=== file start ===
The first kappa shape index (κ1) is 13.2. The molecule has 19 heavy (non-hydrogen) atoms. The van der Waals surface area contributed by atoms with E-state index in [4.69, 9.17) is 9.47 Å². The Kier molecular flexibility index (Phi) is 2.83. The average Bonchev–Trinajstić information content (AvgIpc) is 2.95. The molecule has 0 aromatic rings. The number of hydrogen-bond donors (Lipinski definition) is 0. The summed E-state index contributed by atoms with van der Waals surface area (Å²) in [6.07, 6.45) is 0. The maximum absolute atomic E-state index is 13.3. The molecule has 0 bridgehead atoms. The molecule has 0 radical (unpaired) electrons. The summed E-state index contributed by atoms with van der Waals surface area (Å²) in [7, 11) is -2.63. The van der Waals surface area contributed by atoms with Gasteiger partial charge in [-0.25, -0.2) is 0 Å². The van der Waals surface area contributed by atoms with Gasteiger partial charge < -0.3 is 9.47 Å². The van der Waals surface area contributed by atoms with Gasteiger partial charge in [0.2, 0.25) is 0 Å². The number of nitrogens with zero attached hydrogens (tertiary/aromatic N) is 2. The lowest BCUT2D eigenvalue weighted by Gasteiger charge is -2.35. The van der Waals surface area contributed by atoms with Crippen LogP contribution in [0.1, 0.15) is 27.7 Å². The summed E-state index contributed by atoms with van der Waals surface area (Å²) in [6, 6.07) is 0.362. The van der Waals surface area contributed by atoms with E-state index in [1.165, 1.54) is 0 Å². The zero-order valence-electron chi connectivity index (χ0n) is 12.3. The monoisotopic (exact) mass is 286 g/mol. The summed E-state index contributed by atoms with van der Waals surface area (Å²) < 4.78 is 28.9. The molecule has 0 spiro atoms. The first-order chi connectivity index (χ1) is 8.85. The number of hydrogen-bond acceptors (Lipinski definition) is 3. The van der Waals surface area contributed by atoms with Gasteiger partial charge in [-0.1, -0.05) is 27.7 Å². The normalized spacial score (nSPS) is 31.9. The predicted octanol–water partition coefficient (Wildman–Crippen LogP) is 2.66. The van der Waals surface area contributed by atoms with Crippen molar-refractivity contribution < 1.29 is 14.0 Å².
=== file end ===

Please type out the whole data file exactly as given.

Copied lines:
The first kappa shape index (κ1) is 13.2. The molecule has 19 heavy (non-hydrogen) atoms. The van der Waals surface area contributed by atoms with E-state index in [4.69, 9.17) is 9.47 Å². The Kier molecular flexibility index (Phi) is 2.83. The average Bonchev–Trinajstić information content (AvgIpc) is 2.95. The molecule has 0 aromatic rings. The number of hydrogen-bond donors (Lipinski definition) is 0. The summed E-state index contributed by atoms with van der Waals surface area (Å²) in [6.07, 6.45) is 0. The maximum absolute atomic E-state index is 13.3. The molecule has 0 bridgehead atoms. The molecule has 0 radical (unpaired) electrons. The summed E-state index contributed by atoms with van der Waals surface area (Å²) in [7, 11) is -2.63. The van der Waals surface area contributed by atoms with Gasteiger partial charge in [-0.25, -0.2) is 0 Å². The van der Waals surface area contributed by atoms with Gasteiger partial charge < -0.3 is 9.47 Å². The van der Waals surface area contributed by atoms with Gasteiger partial charge in [0.2, 0.25) is 0 Å². The number of nitrogens with zero attached hydrogens (tertiary/aromatic N) is 2. The lowest BCUT2D eigenvalue weighted by Gasteiger charge is -2.35. The van der Waals surface area contributed by atoms with Crippen LogP contribution in [0.1, 0.15) is 27.7 Å². The summed E-state index contributed by atoms with van der Waals surface area (Å²) in [6, 6.07) is 0.362. The van der Waals surface area contributed by atoms with E-state index in [1.165, 1.54) is 0 Å². The zero-order valence-electron chi connectivity index (χ0n) is 12.3. The monoisotopic (exact) mass is 286 g/mol. The summed E-state index contributed by atoms with van der Waals surface area (Å²) < 4.78 is 28.9. The molecule has 0 spiro atoms. The first-order chi connectivity index (χ1) is 8.85. The number of hydrogen-bond acceptors (Lipinski definition) is 3. The van der Waals surface area contributed by atoms with Gasteiger partial charge in [-0.1, -0.05) is 27.7 Å². The normalized spacial score (nSPS) is 31.9. The predicted octanol–water partition coefficient (Wildman–Crippen LogP) is 2.66. The van der Waals surface area contributed by atoms with Crippen molar-refractivity contribution < 1.29 is 14.0 Å².